8

I recently watched some shows by Prof. Heinz Haber (1968) and I noticed, that he tends to append an "e" to the dative as in auf dem Monde or im Raume.

Udo Klinger lists the added "e" in parenthesis, which I interpret as "okay, but not necessary".

I suppose it is not okay to add an "e" if the noun ends with a vowel. But I am not sure. What are the rules when an extra "e" is okay and when it is not.

In contrast to the already answered question:

When, if at all, should I add an e to the end of a noun in the dative case?

I'd like to know when you can add an "e", not when you have to.

6

The Dative-E is considered dated, but you can of course use it. According to Wikipedia, it never appears with:

  • feminine nouns
  • nouns ending on -el, -en, em, -er,
  • names or foreign words

Dudengrammatik lists four factors in § 317:

  • I) word is part of the basic vocabulary or part of an idiom
  • II) exalted speech
  • III) nouns which can have a long genitive ending (des Baumes)
  • IV) the nount has to be preceded by a declinated word, such as an article!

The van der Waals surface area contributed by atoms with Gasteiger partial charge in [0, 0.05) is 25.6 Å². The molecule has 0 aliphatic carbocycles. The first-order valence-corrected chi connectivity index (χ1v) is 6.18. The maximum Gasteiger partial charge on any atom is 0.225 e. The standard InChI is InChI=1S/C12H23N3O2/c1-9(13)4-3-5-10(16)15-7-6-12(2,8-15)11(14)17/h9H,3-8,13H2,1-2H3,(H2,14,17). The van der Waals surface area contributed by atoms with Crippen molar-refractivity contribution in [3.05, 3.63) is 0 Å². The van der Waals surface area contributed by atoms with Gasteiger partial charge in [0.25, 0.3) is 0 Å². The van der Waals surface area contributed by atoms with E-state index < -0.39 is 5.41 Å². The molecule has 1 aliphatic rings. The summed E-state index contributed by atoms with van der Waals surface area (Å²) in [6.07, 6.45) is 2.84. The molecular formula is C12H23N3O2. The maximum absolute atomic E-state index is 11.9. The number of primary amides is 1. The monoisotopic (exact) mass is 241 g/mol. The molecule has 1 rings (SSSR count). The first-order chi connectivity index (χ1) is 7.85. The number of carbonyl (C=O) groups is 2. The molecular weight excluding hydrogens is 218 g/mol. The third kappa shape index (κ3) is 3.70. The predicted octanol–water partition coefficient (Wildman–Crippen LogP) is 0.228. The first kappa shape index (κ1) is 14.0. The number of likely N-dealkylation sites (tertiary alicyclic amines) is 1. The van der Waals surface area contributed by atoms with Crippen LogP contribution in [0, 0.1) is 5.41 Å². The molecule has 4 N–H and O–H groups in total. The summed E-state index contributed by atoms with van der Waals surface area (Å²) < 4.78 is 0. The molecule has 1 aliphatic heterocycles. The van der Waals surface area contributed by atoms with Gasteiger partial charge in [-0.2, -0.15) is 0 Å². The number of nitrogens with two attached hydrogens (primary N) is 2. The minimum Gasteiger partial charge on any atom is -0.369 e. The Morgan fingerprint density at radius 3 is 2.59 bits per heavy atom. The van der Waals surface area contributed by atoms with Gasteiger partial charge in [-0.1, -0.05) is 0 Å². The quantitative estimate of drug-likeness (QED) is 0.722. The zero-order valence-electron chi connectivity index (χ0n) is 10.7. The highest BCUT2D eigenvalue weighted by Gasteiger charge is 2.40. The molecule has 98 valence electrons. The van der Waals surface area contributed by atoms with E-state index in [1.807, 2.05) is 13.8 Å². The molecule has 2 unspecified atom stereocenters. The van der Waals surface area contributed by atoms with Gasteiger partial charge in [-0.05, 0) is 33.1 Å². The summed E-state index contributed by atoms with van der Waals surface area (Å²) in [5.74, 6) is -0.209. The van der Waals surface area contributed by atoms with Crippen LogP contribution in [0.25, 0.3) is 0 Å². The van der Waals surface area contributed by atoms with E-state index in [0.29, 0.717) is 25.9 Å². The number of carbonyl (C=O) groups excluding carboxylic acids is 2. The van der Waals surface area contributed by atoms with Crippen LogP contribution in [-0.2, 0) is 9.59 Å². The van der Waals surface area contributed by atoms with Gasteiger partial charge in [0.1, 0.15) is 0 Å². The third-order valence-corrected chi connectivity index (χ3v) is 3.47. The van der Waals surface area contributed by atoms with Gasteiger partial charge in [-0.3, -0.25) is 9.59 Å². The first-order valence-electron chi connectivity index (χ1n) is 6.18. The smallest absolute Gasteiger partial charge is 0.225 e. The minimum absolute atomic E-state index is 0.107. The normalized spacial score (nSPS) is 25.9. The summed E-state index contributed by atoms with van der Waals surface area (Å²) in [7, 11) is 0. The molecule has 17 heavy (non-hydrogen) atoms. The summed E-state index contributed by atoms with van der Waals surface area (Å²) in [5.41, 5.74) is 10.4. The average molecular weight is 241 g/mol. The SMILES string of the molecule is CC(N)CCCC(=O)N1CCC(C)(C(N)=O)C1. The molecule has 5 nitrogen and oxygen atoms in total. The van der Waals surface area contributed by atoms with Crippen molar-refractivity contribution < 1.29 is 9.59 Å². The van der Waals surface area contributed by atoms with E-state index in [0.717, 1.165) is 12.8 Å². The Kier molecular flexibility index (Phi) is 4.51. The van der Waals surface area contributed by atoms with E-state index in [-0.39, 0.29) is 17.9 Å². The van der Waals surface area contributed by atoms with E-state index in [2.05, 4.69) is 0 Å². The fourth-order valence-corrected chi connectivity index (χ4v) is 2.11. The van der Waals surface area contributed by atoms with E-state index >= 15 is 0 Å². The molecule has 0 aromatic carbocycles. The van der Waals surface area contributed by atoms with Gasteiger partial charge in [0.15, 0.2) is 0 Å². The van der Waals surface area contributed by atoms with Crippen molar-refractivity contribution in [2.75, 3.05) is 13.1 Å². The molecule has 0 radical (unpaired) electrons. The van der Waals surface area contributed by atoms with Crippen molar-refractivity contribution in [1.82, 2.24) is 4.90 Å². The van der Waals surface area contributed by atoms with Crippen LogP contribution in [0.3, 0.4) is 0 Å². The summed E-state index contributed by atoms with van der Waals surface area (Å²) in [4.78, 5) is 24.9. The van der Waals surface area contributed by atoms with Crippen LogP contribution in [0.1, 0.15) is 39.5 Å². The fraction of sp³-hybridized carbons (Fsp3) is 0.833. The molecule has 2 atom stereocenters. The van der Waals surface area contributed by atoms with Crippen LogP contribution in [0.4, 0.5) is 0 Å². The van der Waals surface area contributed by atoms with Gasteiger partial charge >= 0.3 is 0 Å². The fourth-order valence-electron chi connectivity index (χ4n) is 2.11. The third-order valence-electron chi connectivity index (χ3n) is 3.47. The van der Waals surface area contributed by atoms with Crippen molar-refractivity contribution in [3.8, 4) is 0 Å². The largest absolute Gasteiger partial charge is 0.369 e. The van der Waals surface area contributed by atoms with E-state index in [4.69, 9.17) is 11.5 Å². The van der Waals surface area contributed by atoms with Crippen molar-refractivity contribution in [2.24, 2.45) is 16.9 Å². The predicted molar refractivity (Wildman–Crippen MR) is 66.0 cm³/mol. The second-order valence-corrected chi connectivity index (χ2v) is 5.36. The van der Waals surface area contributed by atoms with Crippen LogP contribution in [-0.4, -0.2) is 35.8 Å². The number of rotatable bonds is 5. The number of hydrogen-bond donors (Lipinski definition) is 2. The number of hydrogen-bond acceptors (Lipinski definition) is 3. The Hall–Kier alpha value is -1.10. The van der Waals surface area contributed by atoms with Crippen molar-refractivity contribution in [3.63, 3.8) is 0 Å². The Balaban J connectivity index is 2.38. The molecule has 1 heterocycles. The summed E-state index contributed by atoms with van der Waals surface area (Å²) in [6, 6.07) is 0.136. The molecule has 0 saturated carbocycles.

You should use it for certain idioms which contain dative case:

Im Zuge dessen
Am Tage der Wiedervereinigung
Nach dem Tode meines Mannes
Im Jahre des Herrn

  • 1
    Actually, the last three idioms you gave can be written without the -e. It sounds perfectly fine in modern language. Only "Im Zuge dessen" needs the -e because it is a fix phrase. – dervonnebenaan Oct 24 '14 at 14:52
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    I always wondered why the dative of Haus can be written as Hause, but the dative of Maus cannot be written with an added e. "never with feminine nouns" explains that. – Martin Drautzburg Oct 25 '14 at 11:07
  • @dervonnebenaan: You're right for Tage/Tode. I consider "Im Jahre des Herrn" fixed as well. – Veredomon Oct 25 '14 at 11:14

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